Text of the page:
As data sets grow increasingly larger and more challenging to manage, enterprises are taking a closer look at the efficiency of their server hardware and software. That's good news, of course, because there's always room for improvement in server efficiency. A 2010 study by nonprofit environment group Greening Greater Toronto found that most servers in data centers operate at a shockingly low 4% average utilization.
Ugly, yes, but the good news is that things are getting better. In fact, a number of tech startups are developing high performance servers that are energy efficient as well.
Calxeda, an Austin, Texas-based company that uses low-power ARM processors in energy-saving servers, recently earned kudos from consulting firm Frost & Sullivan for its EnergyCore Architecture, which could help accelerate the growth of big data applications in the enterprise.
"As enterprises handle petabytes of unstructured and structured data in a single platform, they need highly scalable and sustainable data warehousing that consumes less energy," said Frost & Sullivan senior research analyst Swapnadeep Nayak in a statement.
[ Want to learn about tools that make the data center more efficient? Green IT Discussion Changes. ]
Penguin Computing is another promising contender in the ARM-based server market. It recently announced that it's developing an efficient cloud storage system with Calxeda and Inktank. Another newcomer, Lopoco, offers low-power servers as well.
The feds are getting involved, too. The U.S. Department of Energy (DOE) last month said it hopes to establish minimum energy-efficiency standards for computer servers, in part because of the growth of big data and cloud-based services.
"The aggregate energy use of servers is significant and rising as cloud computing becomes more ubiquitous. Individuals and enterprises increasingly rely on centralized applications and data storage. Coverage of servers will enable the conservation of energy supplies through both labeling programs and the regulation of server energy efficiency," the DOE proposal states.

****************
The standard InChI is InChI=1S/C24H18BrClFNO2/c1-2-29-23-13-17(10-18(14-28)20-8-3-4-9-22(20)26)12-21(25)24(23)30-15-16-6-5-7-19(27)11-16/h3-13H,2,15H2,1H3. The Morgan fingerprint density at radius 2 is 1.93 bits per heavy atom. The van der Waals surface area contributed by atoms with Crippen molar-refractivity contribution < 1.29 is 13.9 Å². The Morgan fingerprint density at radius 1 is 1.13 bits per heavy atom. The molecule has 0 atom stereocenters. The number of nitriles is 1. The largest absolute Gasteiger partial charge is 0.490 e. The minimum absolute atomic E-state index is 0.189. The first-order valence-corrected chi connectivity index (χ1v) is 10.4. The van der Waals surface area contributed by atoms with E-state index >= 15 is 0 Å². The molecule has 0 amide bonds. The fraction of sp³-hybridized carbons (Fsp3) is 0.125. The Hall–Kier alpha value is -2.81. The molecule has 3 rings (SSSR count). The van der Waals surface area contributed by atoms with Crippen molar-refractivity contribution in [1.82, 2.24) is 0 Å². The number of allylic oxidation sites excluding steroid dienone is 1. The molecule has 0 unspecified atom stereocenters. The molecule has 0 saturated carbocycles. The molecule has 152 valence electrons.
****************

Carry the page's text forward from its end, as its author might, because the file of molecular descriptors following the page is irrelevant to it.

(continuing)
It's good that everybody urges hardware manufacturers to make their servers more energy efficient. But they often neglect the software side of things, said Mike Hoskins, CTO of database software company Actian.
"The gaping, yawning gap here -- and where the real opportunity is -- is to make software more intelligent and efficient, and make to it use the ... hardware you've already bought," Hoskins told InformationWeek in a phone interview.
A large part of the problem, he said, is legacy code that's decades old.
"Hardware advances have been amazing over the last 30 years, and yet an enormous amount of software out there -- legacy software, very famous software -- is frankly 30 or 40 years old and hasn't been updated much," Hoskins added.
"There's a lot of software that's just single-threaded; it doesn't even understand the multicore revolution. It hasn't really made the transition to efficient optimizations around parallelism," he noted. "You can take famous software, stick it on a 16-core machine, punch 'run,' and one core gets really tired and the other 15 do nothing."
Perhaps not surprisingly, Hoskins pointed to Actian's growing stable of software solutions -- the company recently acquired ParAccel and its massively parallel processing (MPP) database -- as an example of modern software that dramatically increases server utilization on industry standard hardware.
In recent benchmark data from the nonprofit Transaction Processing Performance Council, the top results in in the 100-, 300-, 500- and 1,000-GB categories in the database column were running Actian's Vectorwise database, Hoskins said.
Actian has been on a buying spree this year. In addition to grabbing ParAccel, it purchased data management and analytics firm Pervasive Software for $162 million in February. Before joining Actian, Hoskins was CTO of Pervasive.
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